Explores the development of the Chinese martial arts novel.
Martial arts fiction has been synonymous with popular fiction in China from the Qing dynasty on. This book, the first to trace the early development of the martial arts novel in China, demonstrates that the genre took shape nearly a century earlier than generally recognized. Green Peony (1800), one of the earliest martial arts novels, lies at the center of a web of literary relations connecting many of the significant genres of fiction in its day. Adapted from a drum ballad, Green Peony parodies both previous popular fiction and the great Ming novels, generating humorous reflection on their values. By focusing on popular fiction and popular culture, Margaret B. Wan argues for the relevance of genre to literary criticism, the convergence of "popular" and "elite" fiction in the nineteenth century, and a general turn from didacticism to entertainment. Literary scholars, historians, and anyone who wishes to know more about Chinese popular culture in the Qing dynasty will benefit from reading this book.
Margaret B. Wan is Assistant Professor of Chinese Literature at the University of Utah.
"Treating a relatively ignored group of novels and its relation to performance-related literature, this monograph is an original and path-breaking contribution to the scholarship on later-imperial vernacular literature." — Chinoperl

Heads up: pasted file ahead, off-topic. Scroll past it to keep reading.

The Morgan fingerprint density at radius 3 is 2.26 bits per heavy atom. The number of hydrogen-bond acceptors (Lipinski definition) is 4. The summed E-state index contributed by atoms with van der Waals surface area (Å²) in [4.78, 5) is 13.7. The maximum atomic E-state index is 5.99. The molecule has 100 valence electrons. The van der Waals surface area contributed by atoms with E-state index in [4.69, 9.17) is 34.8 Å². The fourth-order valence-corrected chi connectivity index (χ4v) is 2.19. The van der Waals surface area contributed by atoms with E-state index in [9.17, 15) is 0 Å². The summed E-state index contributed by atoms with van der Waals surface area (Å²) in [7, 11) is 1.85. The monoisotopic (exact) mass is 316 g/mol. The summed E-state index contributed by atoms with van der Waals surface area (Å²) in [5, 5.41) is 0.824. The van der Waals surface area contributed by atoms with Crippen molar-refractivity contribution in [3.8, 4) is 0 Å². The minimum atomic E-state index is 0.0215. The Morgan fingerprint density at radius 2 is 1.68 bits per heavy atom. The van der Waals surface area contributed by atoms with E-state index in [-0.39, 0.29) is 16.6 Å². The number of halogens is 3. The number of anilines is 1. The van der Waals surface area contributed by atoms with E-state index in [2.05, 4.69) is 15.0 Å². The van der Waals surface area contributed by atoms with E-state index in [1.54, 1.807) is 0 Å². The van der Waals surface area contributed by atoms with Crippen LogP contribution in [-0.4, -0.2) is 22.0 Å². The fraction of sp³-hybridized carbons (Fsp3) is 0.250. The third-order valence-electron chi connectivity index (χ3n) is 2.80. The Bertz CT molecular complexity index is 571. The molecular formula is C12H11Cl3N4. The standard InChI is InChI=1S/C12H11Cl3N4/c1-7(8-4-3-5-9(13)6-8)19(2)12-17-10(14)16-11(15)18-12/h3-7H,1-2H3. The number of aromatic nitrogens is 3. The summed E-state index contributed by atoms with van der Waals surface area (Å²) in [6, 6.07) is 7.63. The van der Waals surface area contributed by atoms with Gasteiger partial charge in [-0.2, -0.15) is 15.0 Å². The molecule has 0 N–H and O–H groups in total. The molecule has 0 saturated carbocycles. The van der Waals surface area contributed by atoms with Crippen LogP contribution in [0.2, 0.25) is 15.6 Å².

"[Wan's] meticulous efforts give us illuminating readings of some little-studied novels, shed light on an important stage in the development of narrative on martial themes, and, perhaps most important of all, elaborate our understanding of the formal, thematic, and social fabrics of narrative practice in late imperial China." — T'oung Pao
"…Wan's book is a very welcome addition to the growing corpus of studies of the final century of Chinese late-imperial literature. Its careful research covers areas of popular literature and manuscript culture that are often overlooked in studies that deal solely with published (and easily available) editions of texts." — Chinese Literature: Essays, Articles, Reviews
"…Wan has written the first monographic study of martial art–type fiction as a literary genre … Drawing on little-known and hard-to-access martial arts novels and using sophisticated theoretical frameworks drawn from Bakhtin (The Dialogical Imagination, 1975) and scholars of metafiction, Wan offers us a wealth of insights into the interaction between the oral and dramatic arts and their textual derivatives, and offers a new way of understanding the interaction between 'folk' and 'literati' narratives in the case of Chinese fiction." — Asian Ethnology
"…illuminating and surprising … Wan pinpoints a convergence between 'popular' and 'elite' fiction. This is an important and significant insight into the history of Chinese narrative, especially in the late Qing period, so the book deserves the attention of anyone interested in the popular culture of that time period." — CHOICE